The contradiction that I can not resolve is that it seems really obvious that the puck will rotate with angular velocity ω in the frame of the disk. But if look at the puck from the frame of reference of the disk, we can see that there is a pseudo centrifugal force acting on the puck. This is the only force that acts on the puck in this frame.
Hence, the puck should accelerate radially outward in this frame...
asked 2022-07-16
Let’s assume we have 2 different observers. Observer 1 sits in space and observer 2 sits in a space lab which is in a free fall state toward the Earth. We further assume that observer 2 in the space lab does not have any information regarding its surrounding.
1. Is there anyway that observer 2 can figure out whether any frame attached to the space lab can be regarded as an inertial or non-inertial frame?
2. Lets assume there is a 1kg ball inside the space lab which is also free falling together with the space lab? Observer 1 (with its true inertial frame) can measure the acceleration of the ball and deduce that 9.8Newton force is acting on the ball. On the other hand, observer 2 measures the acceleration of the ball as 0, and hence, deduces that the net force acting on the ball is 0. As the observer 2 has no way of knowing that space lab is not an inertial frame, he will not have any doubt about his force measurement. Does this mean that definition of force is dependent on the frame of reference?
asked 2022-07-22
Orbital velocity of a circular planet is a R , where a is the centripetal acceleration, and R is radius of the planet. With v 1 as the tangential velocity of the rotating planet at the equator.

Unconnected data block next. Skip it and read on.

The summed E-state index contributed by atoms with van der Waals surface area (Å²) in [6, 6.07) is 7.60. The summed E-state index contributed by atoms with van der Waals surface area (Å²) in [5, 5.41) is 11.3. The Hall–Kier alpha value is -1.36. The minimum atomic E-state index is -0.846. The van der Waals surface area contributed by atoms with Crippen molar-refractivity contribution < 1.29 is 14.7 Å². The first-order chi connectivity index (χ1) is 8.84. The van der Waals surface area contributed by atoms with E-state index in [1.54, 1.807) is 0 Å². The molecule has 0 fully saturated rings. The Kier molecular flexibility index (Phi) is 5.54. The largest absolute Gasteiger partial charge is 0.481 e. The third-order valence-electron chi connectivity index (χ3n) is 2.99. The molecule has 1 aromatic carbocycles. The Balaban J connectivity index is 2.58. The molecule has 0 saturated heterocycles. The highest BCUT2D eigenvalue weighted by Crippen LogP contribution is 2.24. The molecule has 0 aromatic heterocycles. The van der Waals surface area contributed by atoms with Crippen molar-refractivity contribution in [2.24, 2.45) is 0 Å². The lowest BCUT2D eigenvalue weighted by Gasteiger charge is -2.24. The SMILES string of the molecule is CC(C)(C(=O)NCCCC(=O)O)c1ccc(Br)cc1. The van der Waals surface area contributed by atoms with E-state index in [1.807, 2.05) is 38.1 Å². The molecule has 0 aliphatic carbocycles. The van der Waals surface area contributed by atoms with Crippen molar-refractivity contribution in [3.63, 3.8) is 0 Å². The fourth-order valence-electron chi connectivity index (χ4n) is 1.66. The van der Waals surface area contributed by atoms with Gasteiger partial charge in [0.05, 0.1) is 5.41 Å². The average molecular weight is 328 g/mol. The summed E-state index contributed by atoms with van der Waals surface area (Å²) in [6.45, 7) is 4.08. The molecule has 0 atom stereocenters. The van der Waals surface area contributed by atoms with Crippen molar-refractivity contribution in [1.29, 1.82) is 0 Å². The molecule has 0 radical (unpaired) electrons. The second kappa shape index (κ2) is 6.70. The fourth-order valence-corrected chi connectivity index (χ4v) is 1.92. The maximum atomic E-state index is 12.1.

On the non rotating body, suppose that the orbital velocity is v 0 , and, for an object launched on the rotating body's "equator", that the orbital velocity will be in the form of v 1 + v 2 (the body and the object both going counterclockwise). Now, I half-hypothesized v 0 = v 1 + v 2 = a R and v 2 = a R where a is the "true" rotating body's acceleration, able to be calculated from the rotating frame of reference as
a = a v 1 2 R
The logic was that from rotating body's reference frame, the object would be traveling at v 2 , less than v 0 because of the centrifugal force, so v 2 has to be the orbital velocity if the gravity was "weakened" by centrifugal force.
Tried to solve for a and comparing it to the value, got from rotating frame of reference, ending up with
a = a ( v 1 ( v 0 + v 2 ) R )
Something's not right, and if I had to choose, I would guess the v 0 = v 1 + v 2 , that acceleration is not the same on those two planets, but I don't know how it would change, or why.
asked 2022-05-10
An inertial frame of reference is a frame of reference which is not accelerating. All laws of physics are the same measured from an inertial frame of reference. A rest frame is a frame of reference where a particle is at rest.
Does this mean that a rest frame could possibly be non-inertial (that is, accelerating), but the particle with respect to his rest frame would have a velocity of 0? What kind of velocity? And what exactly would it mean to be at rest with respect to a possibly accelerating frame of reference?
What are the differences and relations between rest frame and inertial reference frame?
asked 2022-05-09
Formula for the Bekenstein bound
S 2 π k R E c
where E is the total mass-energy. That seems to imply that the presence of a black hole in the region is dependent on an observer's frame of reference. Yet, my understanding is that the Bekenstein bound is the maximum entropy that any area can withstand before collapsing into a black hole.
Does this mean that the existence of black holes is observer dependent? Or that even if an observer does not report a black hole in their frame, one is guaranteed to form there in the future?
asked 2022-04-26
Can you identify the direction of your movement? Let's say ship moving nose forward, or tail forward? Is there a sense of "direction of movement" in such an inertial frame of reference?

New questions